Govt slashes ceiling prices of knee implants by up to 69%
17 August 2017
The government has fixed celing prices of all orthopaedic implants used in knee surgeries, in a bid to prevent unethical profiteering and ensure affordable and quality healthcare for the people.
Stating this at a media meet in the capital on Wednesday, union minister for chemicals and fertilisers and parliamentary affairs, Ananthkumar, said that as per the data analysis of the National Pharmaceutical Pricing Authority (NPPA) there was huge margin in trade which was found to be unreasonable and in a way unethical 'profiteering'.
He said his ministry will henceforth strictly monitor any overcharging of knee implants and penalise those found guilty.
Considering that around 1-1.5 lakh orthopaedic knee procedures are carried out in India every year, there will be an overall saving of about Rs1,500 crore for the people of India per annum, the minister said.
Kumar said the NPPA, while fixing the ceiling prices, has kept all the new technology implants in mind and prices have been fixed accordingly. The new prices have been fixed as follows:
Kumar further said that the World Health Organisation (WHO) has estimated that by 2020, osteoarthritis will be the fourth largest cause of immobility in the world. In India, most of the 1.2 to 1.5 crore orthopaedic patients who require orthopaedic implant surgery are not able to afford treatment because of very high cost. The government has been forcedto intervene to reform this state of affairs putting a ceiling on knee implants from today (16 August 2017), the minister added.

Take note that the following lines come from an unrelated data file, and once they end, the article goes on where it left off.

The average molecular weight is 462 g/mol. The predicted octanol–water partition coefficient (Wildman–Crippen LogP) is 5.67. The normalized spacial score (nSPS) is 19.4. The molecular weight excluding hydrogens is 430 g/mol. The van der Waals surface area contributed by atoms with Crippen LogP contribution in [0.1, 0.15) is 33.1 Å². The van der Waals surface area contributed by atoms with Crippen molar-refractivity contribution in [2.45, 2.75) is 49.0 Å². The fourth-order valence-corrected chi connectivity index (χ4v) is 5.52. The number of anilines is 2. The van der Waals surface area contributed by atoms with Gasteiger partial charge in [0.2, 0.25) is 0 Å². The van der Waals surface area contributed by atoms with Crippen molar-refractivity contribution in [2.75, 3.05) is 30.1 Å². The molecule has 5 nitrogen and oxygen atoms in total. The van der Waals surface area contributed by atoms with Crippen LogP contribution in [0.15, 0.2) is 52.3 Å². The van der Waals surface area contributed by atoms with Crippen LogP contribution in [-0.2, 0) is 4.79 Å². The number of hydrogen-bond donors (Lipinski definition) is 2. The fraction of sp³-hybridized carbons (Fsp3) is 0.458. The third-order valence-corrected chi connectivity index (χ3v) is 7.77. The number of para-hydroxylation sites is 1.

Kumar sought cooperation from all stakeholders, including importers, distributors, retailers, hospitals etc in ensuring that the benefit of reduction of prices of knee implants reaches the last man. The minister added that all complaints of overcharging would be strictly monitored and the overcharged amount would be recovered from erring parties with an interest of 18 per cent.
Further, Kumar said the government might also consider cancelling of licences of the manufacturer/importer/distributor and initiate criminal proceedings against those engaged in unethical profiteering.
The introduction of price controls marks the latest step by Prime Minister Narendra Modi's government to make drugs and medical devices more affordable. In February, it imposed a 75 per cent price cut for certain heart stents - wire mesh tubes used to treat blocked arteries.
Major manufacturers of medical implants and pharmaceutical companies have protested against India's price controls on drugs and medical devices, arguing this will curb innovation and could hurt future investment plans.